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Title: The problem of the taxon 'myth' as a typology of religion in ancient Egypt : phenomenology revisited
Author: Brown, Diana
Awarding Body: University of Edinburgh
Current Institution: University of Edinburgh
Date of Award: 2008
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To hear the voice of the ancient Egyptians through their texts and iconography, the research method employed in the thesis demanded rigorous scrutiny of the secondary literature of religion, phenomenology and Egyptian literature, history, culture, kingship, ‘religion’ and ‘myths’. Egyptian primary texts, iconography and archaeology provided crucial source material for comparison as did contemporary critiques from scholars in the fields of religion, phenomenology and Egyptology. The aim of the thesis is comprehension of Egyptian texts ‘as if’, that is, from the insider’s perspective. Scrutiny of the literature of classical pioneers of phenomenology established that the common element of similarity which classifies religious data into universal typologies of religion, was the ‘essence’ of religion. The latter, identified as the ‘essence’ of Christianity, was another layer superimposed on the so-called ‘religion’ of ancient Egypt. To extricate the meaning intended by the ancient Egyptian texts and iconography, a new hermeneutic of ‘myth’ is proposed. A Case Study draws together the salient points of the research into a new approach that applies a phenomenological method. Translations and interpretations of different types of Egyptian texts are compared and tested. When ancient Egyptian culture is ‘experienced’ through the lens of phenomenology, Egyptian kingship is seen as the symbolic link between the gods and the Egyptian people, a fact demonstrated throughout this thesis and tested in the Case Study which finalises the argument.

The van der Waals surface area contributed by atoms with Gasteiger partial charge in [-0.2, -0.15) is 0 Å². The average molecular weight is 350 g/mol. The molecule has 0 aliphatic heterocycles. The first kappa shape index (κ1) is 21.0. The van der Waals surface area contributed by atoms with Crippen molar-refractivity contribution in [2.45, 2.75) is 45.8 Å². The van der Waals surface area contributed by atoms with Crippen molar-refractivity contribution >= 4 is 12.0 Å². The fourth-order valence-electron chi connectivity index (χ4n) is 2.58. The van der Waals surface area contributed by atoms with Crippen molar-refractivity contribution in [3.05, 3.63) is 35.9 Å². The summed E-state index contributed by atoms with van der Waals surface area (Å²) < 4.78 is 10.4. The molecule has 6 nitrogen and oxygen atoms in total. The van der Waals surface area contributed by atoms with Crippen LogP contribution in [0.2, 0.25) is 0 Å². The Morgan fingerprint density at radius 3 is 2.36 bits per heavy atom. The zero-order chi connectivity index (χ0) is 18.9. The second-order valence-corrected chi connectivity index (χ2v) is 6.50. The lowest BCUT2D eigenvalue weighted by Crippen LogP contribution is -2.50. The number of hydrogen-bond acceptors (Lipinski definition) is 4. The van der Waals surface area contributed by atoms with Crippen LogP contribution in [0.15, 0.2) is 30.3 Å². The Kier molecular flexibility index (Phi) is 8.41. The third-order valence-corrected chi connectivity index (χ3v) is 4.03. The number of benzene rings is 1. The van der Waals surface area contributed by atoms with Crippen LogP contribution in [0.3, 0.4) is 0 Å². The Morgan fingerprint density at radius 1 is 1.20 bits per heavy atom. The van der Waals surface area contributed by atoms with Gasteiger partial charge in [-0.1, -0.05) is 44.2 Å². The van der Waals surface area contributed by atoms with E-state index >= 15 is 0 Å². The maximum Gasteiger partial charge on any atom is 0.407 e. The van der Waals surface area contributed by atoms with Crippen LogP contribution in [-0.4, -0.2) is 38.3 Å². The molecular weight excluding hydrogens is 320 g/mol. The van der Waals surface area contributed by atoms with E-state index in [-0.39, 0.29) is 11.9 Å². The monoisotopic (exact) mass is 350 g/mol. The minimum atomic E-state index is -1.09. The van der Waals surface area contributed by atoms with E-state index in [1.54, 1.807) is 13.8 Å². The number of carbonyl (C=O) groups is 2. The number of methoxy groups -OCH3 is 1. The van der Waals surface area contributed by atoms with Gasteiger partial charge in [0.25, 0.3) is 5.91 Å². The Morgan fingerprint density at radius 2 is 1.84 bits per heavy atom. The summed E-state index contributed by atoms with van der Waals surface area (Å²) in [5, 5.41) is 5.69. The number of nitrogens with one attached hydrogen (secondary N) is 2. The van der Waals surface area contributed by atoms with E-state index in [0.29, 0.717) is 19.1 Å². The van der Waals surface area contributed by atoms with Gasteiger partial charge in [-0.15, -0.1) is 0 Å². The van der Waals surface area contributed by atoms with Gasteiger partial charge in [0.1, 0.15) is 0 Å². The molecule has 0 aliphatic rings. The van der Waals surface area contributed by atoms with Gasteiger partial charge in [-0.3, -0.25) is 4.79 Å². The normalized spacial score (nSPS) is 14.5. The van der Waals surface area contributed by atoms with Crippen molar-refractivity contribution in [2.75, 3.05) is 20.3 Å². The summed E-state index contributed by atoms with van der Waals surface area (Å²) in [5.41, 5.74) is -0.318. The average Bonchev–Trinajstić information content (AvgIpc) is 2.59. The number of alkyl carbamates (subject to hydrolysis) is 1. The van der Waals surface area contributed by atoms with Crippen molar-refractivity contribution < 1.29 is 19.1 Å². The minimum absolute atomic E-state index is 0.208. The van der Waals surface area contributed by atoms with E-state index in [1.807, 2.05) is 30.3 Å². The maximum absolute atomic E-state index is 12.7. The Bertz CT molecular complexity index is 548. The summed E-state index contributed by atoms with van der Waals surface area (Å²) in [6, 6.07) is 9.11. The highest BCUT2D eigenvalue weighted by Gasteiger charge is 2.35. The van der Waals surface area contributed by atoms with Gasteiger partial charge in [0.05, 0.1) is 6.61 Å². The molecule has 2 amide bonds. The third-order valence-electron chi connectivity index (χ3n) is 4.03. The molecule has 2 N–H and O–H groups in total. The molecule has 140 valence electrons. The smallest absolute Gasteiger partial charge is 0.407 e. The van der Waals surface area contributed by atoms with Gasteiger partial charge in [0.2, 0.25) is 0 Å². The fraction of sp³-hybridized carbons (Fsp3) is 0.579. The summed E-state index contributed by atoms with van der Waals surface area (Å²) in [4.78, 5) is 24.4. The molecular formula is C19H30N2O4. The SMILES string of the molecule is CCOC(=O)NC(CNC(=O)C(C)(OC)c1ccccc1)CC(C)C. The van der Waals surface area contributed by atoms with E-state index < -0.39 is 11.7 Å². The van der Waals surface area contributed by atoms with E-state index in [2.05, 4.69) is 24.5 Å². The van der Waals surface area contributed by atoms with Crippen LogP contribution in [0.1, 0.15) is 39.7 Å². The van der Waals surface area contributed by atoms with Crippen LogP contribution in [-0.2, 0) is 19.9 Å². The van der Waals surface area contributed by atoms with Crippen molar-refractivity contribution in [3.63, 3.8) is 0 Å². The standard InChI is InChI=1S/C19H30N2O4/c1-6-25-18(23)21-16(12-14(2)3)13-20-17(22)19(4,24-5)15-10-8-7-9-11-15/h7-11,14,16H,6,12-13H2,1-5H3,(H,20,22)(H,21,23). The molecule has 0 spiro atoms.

Supervisor: Not available Sponsor: Not available
Qualification Name: Thesis (Ph.D.) Qualification Level: Doctoral
EThOS ID:  DOI: Not available